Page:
TORONTO – While the issue of fraud in the automobile insurance sector driving up premiums is complicated by many conflicting claims made by various stakeholders, one is that of latent discrimination against immigrant newcomers.
In recent months, there is the issue of accident victims, particularly ones with serious injuries, who feel their medical professionals’ requests for legitimate treatment are being denied or stalled by insurers – who just deny all the claims and see if there’s any pushback.
“It’s a very common problem,” says Dr Donna Ouchterlony, director of the head injury clinic at St. Michael’s Hospital that sees 3,000 patients annually. “We decide what we need for our patients and write treatment plans. They’re frequently denied, particularly for immigrant, non-powerful people who can’t afford good lawyers.”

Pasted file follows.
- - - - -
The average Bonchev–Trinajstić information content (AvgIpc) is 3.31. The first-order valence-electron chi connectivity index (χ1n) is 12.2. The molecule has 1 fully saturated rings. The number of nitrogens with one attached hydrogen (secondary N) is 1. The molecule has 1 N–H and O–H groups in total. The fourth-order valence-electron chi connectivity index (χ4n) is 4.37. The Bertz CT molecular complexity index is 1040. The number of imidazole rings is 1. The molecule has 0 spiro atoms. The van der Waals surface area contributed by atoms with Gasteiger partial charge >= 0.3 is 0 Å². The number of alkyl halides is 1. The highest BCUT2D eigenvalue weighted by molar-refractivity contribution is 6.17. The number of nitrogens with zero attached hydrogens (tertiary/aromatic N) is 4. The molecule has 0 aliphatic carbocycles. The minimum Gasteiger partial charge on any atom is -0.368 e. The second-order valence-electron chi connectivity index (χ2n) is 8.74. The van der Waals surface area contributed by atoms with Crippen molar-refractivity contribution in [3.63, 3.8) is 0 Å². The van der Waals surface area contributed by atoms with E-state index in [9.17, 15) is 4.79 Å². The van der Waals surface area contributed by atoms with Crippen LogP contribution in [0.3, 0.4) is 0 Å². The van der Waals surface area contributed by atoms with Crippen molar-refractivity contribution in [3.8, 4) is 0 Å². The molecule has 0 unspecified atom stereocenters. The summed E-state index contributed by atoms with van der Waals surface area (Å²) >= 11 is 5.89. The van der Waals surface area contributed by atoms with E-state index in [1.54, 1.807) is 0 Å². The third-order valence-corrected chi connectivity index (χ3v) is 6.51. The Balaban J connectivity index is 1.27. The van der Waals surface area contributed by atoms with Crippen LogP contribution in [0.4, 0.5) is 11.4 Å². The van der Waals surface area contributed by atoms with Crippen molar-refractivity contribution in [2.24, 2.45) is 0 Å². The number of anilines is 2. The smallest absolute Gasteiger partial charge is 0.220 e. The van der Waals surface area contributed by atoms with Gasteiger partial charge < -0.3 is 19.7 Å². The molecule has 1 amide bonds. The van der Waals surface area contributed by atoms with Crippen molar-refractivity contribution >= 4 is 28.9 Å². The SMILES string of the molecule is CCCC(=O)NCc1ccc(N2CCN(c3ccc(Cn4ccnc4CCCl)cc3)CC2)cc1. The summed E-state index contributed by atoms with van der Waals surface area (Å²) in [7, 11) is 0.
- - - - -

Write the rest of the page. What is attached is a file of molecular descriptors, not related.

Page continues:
It has been worse since insurance reforms took effect in September 2010 reducing accident benefit levels for various categories of injuries with the goal of keeping premiums down, she said.
“They just deny everything and wait to see what’s going to happen. They wait to see if people fight back, ” Ouchterlony added.
So while it’s doubtless the case that auto fraud is bilking the system, on the other hand the system too is trying to protect itself – by, unfortunately, denying payouts to “immigrant, non-powerful people who can’t afford good lawyers”.